Friday, March 23, 2012

A martini in a British pub? Impossible!

Beautiful! All the sorts of water this writer really loves...sea water, and fire water. (Wiki Commons)

A martini in a British pub? (Shirley, you jest...with my apologies to the late Leslie Nielsen.)

On some website someplace, I saw a reference the other day to ordering a martini in a British pub. It must have been a joke. There is no such thing as a martini in a British pub.

A British pub will give you a glasssmall, large or hugeof any sort of alcoholic beverage made from hops and/or barley and maybe wheat and most certainly apples and pears. Indeed, cider is an alcoholic drink in England, as is perry, the pear version thereof.

You can get virtually any sort of liquorScotch, Irish, Canadian, sometimes Bourbon, Gin, Vodka, Rumpoured into a small glass, with or without a tiny ice cube (or more if you really, really insist). It will be a measured shot, measured by the UK version of  “the revenooers” for the purpose of collecting Her Majesty’s taxes on your inebriation attempt.

The tax man ruins a good buzz
You can get a wide range of specialty liquors, too, such as the ever-popular Bailey’s, Amaretto, Chambord…that sort of thing. Whichever of that sort of thing you order will also be served in a small glass, neat, as a measured shot. Which isn’t, frankly, enough to wet a bird’s whistle. Considering the alcoholic content of virtually all of such libations is so low, they ought to pour customers a water-glass portion, or at least a good couple of shots. But that would never do, all booze having been created equal as far as the almighty British tax man is concerned.

Despite the odd servings decreed by the tax man, you can clearly order, drink and especially pay for inebriating spiritous liquors in a British pub.

Stemmed glasses: Martinis, manhattans, cosmos….
What you can’t do is get a martini. Or a manhattan. Or an old fashioned. Or a tom collins. Or a cosmopolitan. You might, just might, get a Cuba libre. But you’ll be scorned, by gad.

As for the martini, even if you order it in a restaurant owned by the maker of a very venerable brand of gin, Plymouth (beloved of the British Navy for its strength and bite), you will get some horrific concoction including white vermouth and what the British call lemonade, which is actually more like a bottle of Sprite gone bad. I know this for a fact.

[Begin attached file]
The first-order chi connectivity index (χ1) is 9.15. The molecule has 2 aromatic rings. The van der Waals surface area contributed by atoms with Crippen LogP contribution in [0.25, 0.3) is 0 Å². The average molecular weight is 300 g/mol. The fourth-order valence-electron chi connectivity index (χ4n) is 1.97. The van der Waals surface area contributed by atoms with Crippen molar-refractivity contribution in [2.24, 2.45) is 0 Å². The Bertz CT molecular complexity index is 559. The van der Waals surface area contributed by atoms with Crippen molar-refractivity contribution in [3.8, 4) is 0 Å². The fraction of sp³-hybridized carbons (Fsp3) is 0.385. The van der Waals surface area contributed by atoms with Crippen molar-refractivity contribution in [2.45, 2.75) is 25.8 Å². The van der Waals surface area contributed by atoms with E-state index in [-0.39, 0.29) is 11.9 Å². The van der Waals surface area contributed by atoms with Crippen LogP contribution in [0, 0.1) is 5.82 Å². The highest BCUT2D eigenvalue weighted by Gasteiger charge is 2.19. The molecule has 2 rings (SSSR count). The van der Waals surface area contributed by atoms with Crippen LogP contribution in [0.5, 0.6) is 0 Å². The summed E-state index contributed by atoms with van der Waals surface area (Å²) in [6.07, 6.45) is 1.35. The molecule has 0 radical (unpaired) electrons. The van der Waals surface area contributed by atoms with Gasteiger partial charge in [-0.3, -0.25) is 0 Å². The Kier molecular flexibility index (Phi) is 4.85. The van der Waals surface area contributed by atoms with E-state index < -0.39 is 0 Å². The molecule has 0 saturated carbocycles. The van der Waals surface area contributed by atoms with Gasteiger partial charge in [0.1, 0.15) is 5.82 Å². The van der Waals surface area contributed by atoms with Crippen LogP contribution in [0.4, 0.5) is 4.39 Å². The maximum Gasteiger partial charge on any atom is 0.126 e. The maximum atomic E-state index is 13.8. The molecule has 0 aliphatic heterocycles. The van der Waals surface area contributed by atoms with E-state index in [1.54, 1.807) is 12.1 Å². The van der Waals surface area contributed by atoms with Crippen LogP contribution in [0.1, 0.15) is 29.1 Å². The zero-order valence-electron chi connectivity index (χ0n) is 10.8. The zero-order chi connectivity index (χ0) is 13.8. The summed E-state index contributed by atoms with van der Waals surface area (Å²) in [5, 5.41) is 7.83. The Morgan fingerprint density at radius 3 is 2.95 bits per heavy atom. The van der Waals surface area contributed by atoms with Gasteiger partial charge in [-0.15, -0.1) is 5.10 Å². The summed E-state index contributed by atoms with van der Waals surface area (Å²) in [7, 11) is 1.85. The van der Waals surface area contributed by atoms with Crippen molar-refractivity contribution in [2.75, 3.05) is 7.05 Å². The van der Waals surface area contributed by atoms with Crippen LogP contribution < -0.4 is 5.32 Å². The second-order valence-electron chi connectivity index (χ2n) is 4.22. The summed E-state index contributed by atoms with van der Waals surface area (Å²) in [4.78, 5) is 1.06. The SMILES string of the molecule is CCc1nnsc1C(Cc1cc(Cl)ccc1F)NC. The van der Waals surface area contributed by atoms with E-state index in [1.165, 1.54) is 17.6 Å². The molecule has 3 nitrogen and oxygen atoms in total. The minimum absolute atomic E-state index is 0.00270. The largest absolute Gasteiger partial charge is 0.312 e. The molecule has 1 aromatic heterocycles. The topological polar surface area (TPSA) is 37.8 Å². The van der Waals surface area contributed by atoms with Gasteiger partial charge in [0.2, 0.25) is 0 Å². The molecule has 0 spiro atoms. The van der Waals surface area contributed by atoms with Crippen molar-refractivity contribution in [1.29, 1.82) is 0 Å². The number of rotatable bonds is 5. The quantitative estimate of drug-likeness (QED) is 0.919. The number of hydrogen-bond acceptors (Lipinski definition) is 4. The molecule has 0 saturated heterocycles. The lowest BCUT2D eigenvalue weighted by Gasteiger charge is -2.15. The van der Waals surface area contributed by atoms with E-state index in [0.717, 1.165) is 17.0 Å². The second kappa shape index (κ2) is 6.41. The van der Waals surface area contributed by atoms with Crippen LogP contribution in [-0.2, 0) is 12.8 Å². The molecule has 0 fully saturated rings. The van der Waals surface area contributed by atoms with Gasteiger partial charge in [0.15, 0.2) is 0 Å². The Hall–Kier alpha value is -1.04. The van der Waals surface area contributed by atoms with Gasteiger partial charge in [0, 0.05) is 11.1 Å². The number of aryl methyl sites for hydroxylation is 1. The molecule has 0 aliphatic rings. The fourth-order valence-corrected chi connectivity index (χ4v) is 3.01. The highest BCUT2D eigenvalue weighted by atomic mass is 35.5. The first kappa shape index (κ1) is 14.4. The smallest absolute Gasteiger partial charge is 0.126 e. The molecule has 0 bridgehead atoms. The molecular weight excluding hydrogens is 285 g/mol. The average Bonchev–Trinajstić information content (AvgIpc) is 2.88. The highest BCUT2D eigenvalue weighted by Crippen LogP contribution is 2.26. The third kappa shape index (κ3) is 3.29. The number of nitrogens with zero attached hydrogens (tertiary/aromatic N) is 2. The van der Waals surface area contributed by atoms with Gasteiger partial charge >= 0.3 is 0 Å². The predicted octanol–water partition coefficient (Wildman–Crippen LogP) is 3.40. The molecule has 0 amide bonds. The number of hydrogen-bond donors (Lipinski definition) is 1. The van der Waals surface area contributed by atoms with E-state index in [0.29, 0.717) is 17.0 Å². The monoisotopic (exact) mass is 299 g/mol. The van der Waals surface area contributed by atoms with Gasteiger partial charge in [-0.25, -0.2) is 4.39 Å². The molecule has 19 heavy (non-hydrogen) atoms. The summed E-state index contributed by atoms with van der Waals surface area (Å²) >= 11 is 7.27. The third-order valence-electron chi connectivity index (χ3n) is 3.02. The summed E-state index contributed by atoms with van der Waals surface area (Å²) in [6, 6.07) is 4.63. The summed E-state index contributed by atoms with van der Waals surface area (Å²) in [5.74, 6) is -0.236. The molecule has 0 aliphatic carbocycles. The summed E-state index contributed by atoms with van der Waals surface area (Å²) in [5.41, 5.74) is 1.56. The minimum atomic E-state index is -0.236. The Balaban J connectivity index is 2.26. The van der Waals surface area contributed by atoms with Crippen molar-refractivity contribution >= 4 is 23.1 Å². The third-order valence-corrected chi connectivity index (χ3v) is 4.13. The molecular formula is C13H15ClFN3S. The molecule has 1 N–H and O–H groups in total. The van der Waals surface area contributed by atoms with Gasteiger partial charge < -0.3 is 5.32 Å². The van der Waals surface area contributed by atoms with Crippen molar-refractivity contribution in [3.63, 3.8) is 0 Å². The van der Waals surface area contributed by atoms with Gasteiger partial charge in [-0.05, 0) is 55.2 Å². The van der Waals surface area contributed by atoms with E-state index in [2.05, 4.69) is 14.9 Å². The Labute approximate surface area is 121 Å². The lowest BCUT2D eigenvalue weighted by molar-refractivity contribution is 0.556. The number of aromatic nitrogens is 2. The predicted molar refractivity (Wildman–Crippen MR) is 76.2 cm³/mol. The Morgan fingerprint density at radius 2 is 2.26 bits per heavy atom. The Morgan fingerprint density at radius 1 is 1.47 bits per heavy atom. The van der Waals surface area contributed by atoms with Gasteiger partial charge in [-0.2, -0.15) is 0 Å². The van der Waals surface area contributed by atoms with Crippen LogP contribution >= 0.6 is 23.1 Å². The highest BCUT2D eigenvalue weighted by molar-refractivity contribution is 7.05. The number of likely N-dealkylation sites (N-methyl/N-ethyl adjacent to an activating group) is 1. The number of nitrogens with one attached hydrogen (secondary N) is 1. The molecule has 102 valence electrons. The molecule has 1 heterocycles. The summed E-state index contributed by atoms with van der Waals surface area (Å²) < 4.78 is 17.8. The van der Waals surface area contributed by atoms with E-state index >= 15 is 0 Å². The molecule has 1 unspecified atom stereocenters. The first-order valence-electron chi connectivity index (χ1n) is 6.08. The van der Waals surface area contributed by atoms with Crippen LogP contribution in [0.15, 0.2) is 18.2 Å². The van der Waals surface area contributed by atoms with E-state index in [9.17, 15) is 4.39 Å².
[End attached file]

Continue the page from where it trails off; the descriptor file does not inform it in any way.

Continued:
It seems, you see, that just as the British call a vacuum a Hoover (“I’ve got to hoover the floors, since the dog made such a mess” and so on), so they call French vermouth martini, mainly because the most prevalent brand of French (that is, white) vermouth in the UK is made by a company calledta da!Martini!

No elegant booze in the hinterlands of England
There are, to be sure, grand and wonderful cocktail bars in London. There’s even a swell membership club in Soho (London Soho, not New York Soho) called Milk & Honey that has all sorts of bona fide cocktails on its menu, although they do not specify a classic martini. Still, I would bet they’d make it for a member. And you have to be a member to enjoy an elegant quaff in a stemmed glass.

There’s also a Trader Vic’s in London. It’s rumoured to serve a staid, older crowd, so I expect that, in addition to the paper-umbrella festooned drinks and those served in a monkey-faced glass, you could get a classic martini. And you don’t have to be a member.

A new and popular boozy haunt in London is Mark’s Bar. While customers polled like it, they only like it 3 stars’ worth; the professionals give it 5. I’ll go with the pros on that; the bar attracts a lot of tourist riffraff, and what do they know, so how can you trust their opinion? I’ll bet they’d even ask for a Caesar salad with Thousand Island dressing, as they often do in Key West, or so I was told by a Casa Marina waiter some years back.  Anyway, visit the website for one of the most beautiful photos of cocktails I’ve seen in a while. I’d have put it up, but it’s copyrighted. Sigh.

I don’t live anywhere near London. But when I visit, I stay at The New Cavendish Club, members only. It’s a perk of my membership in the Society of Authors. As another SofA member said to me one morning as we both stayed there, it’s about time writers got some perks!  It is, and The New Cavendish Club is a darn good one. It almost makes me glad I chose to become a writer. And do, please, pay attention to all my words. I did write almost. The New Cavendish Club bartender will make a classic martini if asked. Or you can have a glass of champagne, and if it has gone a wee bit flat for being opened the day before, they’ll just open another.

In Tavistock, the closest sizeable town to me, you can get a martini at The Terrace. I know. I had one. But that’s the only place I can think of, and possibly that’s true because it is a restaurant owned by a pub owner and he knows his way around booze, even if he won’t mix you a straight-up drink served ice-cold in a stemmed glass in the pub side of the building, only in the chi-chi restaurant side.

It’s OK by me, though. I'm taking a photographer friend there for a birthday lunch next week…and hoping to get her looped a little on martinis so she’ll offer to shoot my next book jacket for free.


Other articles about, and with recipes for, tasty drinkies, including blue drinks, blender drinks and disgusting drinks.

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